Meanwhile, the Taliban, despite claims by President Biden, have been blocking access to it. Americans trying to reach it have been beaten by the Taliban and their passports taken. There are reports of the Taliban “with lists” going door-to-door, killing people who had worked with the US.

Americans left to their fate in Kabul run the risk of being taken hostage by the Taliban or other Islamist groups; they have every reason to feel abandoned by their government and terrified for their lives. The French, British, Germans, Australians and Czechs have been venturing behind enemy lines to rescue their stranded citizens hiding there; Americans have not. The Pentagon and the State Department have admitted that they do not even know how many Americans are in the country; how could they know where they are?

Women in Afghanistan are being raped, beaten to death, murdered for not wearing a burka, and had their eyes gouged out . “Hit lists” are being drawn up for women and children to be hunted as sex slaves or for forced marriages to “fighters”.

President Biden and Secretary Blinken, as usual, blamed what is happening on former President Donald J. Trump, who had wanted the United States to leave Afghanistan, but not this way. Trump reportedly expected to leave a residual troop force in place, and apparently had a plan for an orderly military withdrawal — based strictly on conditions on the ground. These presumably included not departing in the middle of the Taliban’s summer fighting season, but in winter, when they shelter in Pakistan; not neglecting to consult with America’s European allies, and not surrendering the main US air base, Bagram, before evacuating Americans and their allies, whom they had promised to rescue should plans not work out.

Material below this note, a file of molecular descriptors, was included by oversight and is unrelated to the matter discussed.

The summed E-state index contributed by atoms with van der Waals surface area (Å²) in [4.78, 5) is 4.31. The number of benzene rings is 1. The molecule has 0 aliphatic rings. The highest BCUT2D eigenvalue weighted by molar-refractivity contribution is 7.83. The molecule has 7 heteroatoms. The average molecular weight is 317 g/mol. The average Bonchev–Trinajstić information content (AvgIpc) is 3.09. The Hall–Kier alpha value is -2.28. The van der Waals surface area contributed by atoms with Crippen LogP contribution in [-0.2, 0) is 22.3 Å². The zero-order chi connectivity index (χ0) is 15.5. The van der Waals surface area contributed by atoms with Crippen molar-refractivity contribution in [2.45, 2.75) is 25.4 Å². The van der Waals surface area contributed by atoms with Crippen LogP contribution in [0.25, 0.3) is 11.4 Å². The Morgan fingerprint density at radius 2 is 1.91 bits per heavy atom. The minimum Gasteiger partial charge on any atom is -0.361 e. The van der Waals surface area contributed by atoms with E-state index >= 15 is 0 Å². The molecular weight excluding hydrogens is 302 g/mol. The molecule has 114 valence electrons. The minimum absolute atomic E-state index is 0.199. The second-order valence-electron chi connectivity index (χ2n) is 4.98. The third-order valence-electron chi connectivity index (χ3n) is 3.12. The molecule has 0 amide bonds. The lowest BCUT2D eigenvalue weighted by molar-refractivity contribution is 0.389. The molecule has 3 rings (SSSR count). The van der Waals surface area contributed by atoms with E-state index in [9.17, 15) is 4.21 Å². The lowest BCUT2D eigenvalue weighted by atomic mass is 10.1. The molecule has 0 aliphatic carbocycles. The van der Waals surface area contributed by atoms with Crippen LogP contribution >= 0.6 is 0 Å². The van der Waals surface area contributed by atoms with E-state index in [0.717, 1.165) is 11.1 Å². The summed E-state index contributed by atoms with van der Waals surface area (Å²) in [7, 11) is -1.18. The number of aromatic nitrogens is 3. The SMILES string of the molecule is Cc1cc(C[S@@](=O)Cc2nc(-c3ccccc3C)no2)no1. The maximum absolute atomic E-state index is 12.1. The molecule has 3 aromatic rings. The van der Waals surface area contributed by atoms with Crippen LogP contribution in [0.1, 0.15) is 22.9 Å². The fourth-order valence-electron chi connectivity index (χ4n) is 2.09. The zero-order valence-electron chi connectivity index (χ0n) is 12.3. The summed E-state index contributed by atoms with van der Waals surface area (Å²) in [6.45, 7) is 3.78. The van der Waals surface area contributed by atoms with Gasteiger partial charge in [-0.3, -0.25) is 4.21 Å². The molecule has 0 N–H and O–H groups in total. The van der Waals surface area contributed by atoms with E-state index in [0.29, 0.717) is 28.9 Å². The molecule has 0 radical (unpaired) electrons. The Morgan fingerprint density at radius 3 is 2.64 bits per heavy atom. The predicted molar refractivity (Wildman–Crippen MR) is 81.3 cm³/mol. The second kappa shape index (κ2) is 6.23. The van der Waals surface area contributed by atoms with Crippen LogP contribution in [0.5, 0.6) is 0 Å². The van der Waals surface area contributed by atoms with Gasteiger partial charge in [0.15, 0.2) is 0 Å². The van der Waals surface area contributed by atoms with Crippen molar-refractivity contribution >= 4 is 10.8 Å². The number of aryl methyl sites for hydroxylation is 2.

Trump seems to have understood what the Biden administration has ignored: that terrorists may not be all that susceptible to diplomacy, but to strength — as Osama bin Laden put it, “When people see a strong horse and a weak horse, by nature they will like the strong horse.” Trump recently recounted what he had said on the phone — in front of witnesses — to Hibatullah Akhundzada, Supreme Commander of the Taliban, to help him understand what would happen if the Taliban did not honor their agreements:

“We’re going to come back and hit you harder than any country has ever been hit. And your village, where I know you are and where you have everybody, that’s going to be the point at which the first bomb is dropped”.

Shortly after Trump hung up, the Taliban attacked Afghan forces; US jets immediately responded with an air strike, and Taliban spokesman Suhail Shaheen posted a Twitter message saying that the group “plans to implement all parts of the agreement one after another to prevent conflict escalation”.

After Biden’s inauguration, everything was different. Lieutenant General Gregory Guillot, commander of the Ninth Air Force (Air Forces Central), Southwest Asia, said that from the moment the Biden administration took control, there had been a steep decline in airstrikes. Trump maintained fighter jets and armed drones at Bagram airbase; Biden, on July 5, and without notifying the Afghan military, ordered the base evacuated. Immediately after the Americans departed, the Taliban not only looted the base and recovered US military equipment that had been abandoned, they also freed thousands of Taliban and al-Qaeda members that the US military had imprisoned there.

When members of the Biden administration saw that the president’s disappearance was drawing horrified reactions even from the previously slavish mainstream press, they announced on the morning of August 16 that Biden would hold a press conference in the afternoon. So, on August 16, after days of silence, Biden read a 19-minute speech saying that he stood behind his decision to leave Afghanistan, and even accused he Afghan security forces, which had sacrificed an estimated 66,000 men. Biden left the press conference without answering questions and returned to Camp David where he resumed his vacation”. Speaker of the House of Representatives Nancy Pelosi praised his “strong leadership”.

On August 11, when it became clear that the Taliban would take power, White House spokesperson Jen Psaki said, “The Taliban also has to make an assessment about what they want their role to be in the international community”.